The eruption on White Island caused death and dreadful injuries. But amid the fearful chaos, there was outstanding bravery. Here are three accounts from that horrific Monday afternoon.
Hamilton father Geoff Hopkins watched spellbound from a boat as White Island spewed steam, rock and ash thousands of metres into the air.
Moments later he was helping pull horrifically burned survivors from the water and providing live-saving first aid.
The 50-year-old now worries that those he helped are among the dead.
"They were just so massively burnt," he said.
Hopkins had been given the trip to Whakaari for his birthday by his daughter, who is a geology student. He believes they might have been the only Kiwis on their trip.
He heard gasps as the eruption sent a huge plume of white and grey smoke towards the heavens.
"At that moment, it was quite beautiful - we were watching a volcano erupt in front of our very eyes.
"But then the ash just rolled up over the rock face and as it rolled over, it just suddenly became quite menacing."
He saw people running into the sea to escape the ash and moments later boatload after boatload of survivors were pulled aboard and tended to on the deck.
Hopkins and others pour cold water on the victims' scalded skin and cut burned clothing away to help relieve their injuries.
Some drifted in and out of consciousness as he tried to tell them everything was alright.
"My fear now is that they didn't make it. There were five critical people on our boat and there's been five fatalities confirmed … they were just so badly burnt."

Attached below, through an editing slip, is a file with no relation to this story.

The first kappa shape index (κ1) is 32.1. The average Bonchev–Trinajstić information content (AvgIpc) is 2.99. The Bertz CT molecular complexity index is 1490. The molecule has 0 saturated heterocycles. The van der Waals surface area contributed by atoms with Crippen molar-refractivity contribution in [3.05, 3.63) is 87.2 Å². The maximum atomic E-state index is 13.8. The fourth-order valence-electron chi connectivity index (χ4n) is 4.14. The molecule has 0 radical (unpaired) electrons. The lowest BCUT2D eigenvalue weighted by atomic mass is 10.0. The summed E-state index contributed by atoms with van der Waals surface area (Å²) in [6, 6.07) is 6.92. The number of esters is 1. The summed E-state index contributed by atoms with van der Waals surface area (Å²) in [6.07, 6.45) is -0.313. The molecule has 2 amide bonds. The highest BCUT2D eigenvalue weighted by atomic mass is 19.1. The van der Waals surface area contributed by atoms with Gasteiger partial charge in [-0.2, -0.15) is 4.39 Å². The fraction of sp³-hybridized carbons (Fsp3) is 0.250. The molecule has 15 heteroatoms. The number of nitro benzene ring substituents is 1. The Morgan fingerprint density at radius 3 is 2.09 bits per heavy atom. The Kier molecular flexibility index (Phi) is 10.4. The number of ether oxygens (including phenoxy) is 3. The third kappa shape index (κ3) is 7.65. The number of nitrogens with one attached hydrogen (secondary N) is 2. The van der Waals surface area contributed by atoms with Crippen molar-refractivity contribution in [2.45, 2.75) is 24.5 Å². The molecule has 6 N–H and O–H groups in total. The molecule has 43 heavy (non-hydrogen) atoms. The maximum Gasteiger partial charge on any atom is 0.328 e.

A local boat skipper has been hailed a true hero for his efforts in helping tourists escape the fatal explosion.
Paul Kingi was a skipper on the White Island Tours boat, working alongside his friend Hayden Marshall-Inman, who died in the explosion.
Details emerged of how Kingi put his own life in danger to save others.
In a post on the Pursuit Fishing Charters page, owner Rick Pollock detailed the dramatic incident.
He said Kingi - who'd worked with Pollock for five years - left the island "only minutes before the eruption".
When it happened he was "the first back on, rescuing and assisting numerous injured back onto the waiting boats".
"He went back again and again, ignoring the toxic environment and personal risk, until he was satisfied there were no more obvious survivors remaining," Pollock explained.
"This superhuman effort doesn't surprise me in the least as I've seen this fine man in action on numerous occasions, always controlling a bad situation.
"I'd like to recognise Paul for what he is on this occasion, nothing less than a hero."
San Francisco tourist Michael Schade and his family were among a tour group standing on the edge of the main crater 30 minutes before the eruption.
He took a photo of the steaming vent at 2.12pm - just a minute after the eruption began.
At 2.24pm he captured another image showing rescuers from White Island Tours scambling onto a jetty and helping people into a dinghy. The weighed-down vessel then headed to the main tour boat, a tour guide's arms around survivors.
Schade tweeted his "endless gratitude" to the tour crew for stepping up as first responders.
That boat ride back to the mainland - tending to those rescued - was "indescribable", Schade tweeted.
"[The] woman my mom tended to was in critical condition but seemed strong by the end," he wrote.
"The helicopters on the island looked destroyed."
He was "praying for them and their recovery".